May 2003
Volume 44, Issue 13
Free
ARVO Annual Meeting Abstract  |   May 2003
The Artificial Synapse Chip: Multi-Cellular Neurotransmitter-Based Retinal Stimulation
Author Affiliations & Notes
  • H.A. Fishman
    Ophthalmology, Stanford University, Stanford, CA, United States
  • M.C. Peterman
    Applied Physics, Stanford University, Stanford, CA, United States
  • M.F. Marmor
    Applied Physics, Stanford University, Stanford, CA, United States
  • M.S. Blumenkranz
    Applied Physics, Stanford University, Stanford, CA, United States
  • Footnotes
    Commercial Relationships  H.A. Fishman, VISX, Inc. F, P; M.C. Peterman, VISX, Inc. F, P; M.F. Marmor, None; M.S. Blumenkranz, VISX, Inc. F, P.
  • Footnotes
    Support  VISX, Inc.
Investigative Ophthalmology & Visual Science May 2003, Vol.44, 5080. doi:
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      H.A. Fishman, M.C. Peterman, M.F. Marmor, M.S. Blumenkranz; The Artificial Synapse Chip: Multi-Cellular Neurotransmitter-Based Retinal Stimulation . Invest. Ophthalmol. Vis. Sci. 2003;44(13):5080.

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      © ARVO (1962-2015); The Authors (2016-present)

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Abstract

Abstract: : Purpose: Nearly all retinal prosthetics have focused on electrical stimulation of the nervous system. We are developing a novel prosthetic interface for the retina based on neurotransmitter delivery. In the past, we demonstrated the ability to stimulate individual rat pheochromacytoma cells (PC12 cell line) using microfluidic delivery through micron-sized apertures. This delivery was highly reproducible, very controllable, and quantifiable, but this early stage device was limited to a single stimulation site and crude microfluidics. We show now the construction of a chip of implantable size with multiple stimulation sites and improved fluidic delivery. Methods: Using silicon microfabrication techniques, we created a 2x2 arrays of 5 µm apertures in thin (500 nm) silicon nitride membranes, with open access to both sides of the apertures. Fluidic delivery channels within a photodefinable polymer (SU-8) are aligned to each aperture and attached to one side of the membrane. Neurotransmitters are delivered through these channels, using pressure-driven or electroosmotic flow. Excitable cells (PC12) are cultured on the surface of the device and imaged using Ca2+-sensitive dyes with a laser-scanning, confocal microscope. Results: We fabricated chips so that the microfluidic channel for each aperture (stimulation "pixel") was individually addressable by an electronic signal. A valve-less and highly efficient pumping system, based on an electroosmotic flow, activated the release of neurotransmitter from each aperture in the array. Depending on the microfluidic reservoir, each aperture could be triggered to release a different neurotransmitter. When PC12 cells were cultured on the chip surface, we could stimulate individual cells that were near specific apertures, with a limit of resolution of a ~5-10 µm in diameter. Devices made from a flexible polymer, covering 1.5 x 1.5 mm2 with a thickness of 250 µm, have been successfully implanted into the rabbit subretinal space. Conclusions: We show the construction of an implantable multi-stimulation neurotransmitter based prosthetic device. It can stimulate cells neurochemically in a reproducible and controllable manner at an array of locations. Our next goal is to evaluate retinal stimulation from within the subretinal and epiretinal space.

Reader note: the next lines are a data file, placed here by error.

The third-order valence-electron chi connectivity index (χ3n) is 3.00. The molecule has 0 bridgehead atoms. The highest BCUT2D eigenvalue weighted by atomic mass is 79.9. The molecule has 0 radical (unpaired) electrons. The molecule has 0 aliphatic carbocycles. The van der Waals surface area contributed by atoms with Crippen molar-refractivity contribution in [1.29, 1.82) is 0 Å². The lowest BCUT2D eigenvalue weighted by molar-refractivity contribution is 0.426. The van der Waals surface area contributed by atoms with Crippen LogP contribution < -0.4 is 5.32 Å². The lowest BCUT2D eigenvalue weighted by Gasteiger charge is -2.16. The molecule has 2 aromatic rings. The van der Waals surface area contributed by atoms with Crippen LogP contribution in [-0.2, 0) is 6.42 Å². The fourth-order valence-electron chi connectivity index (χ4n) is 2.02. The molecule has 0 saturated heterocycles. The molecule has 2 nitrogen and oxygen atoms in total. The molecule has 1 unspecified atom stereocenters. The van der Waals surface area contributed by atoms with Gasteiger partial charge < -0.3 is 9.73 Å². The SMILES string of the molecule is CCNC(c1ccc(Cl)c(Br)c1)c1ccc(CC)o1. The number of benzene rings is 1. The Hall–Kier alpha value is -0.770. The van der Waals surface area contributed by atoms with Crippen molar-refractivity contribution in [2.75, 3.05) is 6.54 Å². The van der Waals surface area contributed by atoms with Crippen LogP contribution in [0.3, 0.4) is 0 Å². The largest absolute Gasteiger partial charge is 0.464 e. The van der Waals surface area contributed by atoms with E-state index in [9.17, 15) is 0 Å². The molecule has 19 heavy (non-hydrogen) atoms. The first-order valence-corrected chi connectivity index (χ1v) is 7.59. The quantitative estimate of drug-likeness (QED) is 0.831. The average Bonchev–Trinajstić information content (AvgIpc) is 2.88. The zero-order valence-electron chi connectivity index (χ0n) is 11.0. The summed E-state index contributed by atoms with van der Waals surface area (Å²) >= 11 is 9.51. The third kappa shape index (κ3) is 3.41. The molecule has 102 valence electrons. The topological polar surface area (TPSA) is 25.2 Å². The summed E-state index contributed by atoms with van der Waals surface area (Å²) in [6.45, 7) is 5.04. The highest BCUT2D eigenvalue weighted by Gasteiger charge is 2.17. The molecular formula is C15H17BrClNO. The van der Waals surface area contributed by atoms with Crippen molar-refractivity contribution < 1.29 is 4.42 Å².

Keywords: neurotransmitters/neurotransmitter systems • age-related macular degeneration • excitatory neurotransmitters 
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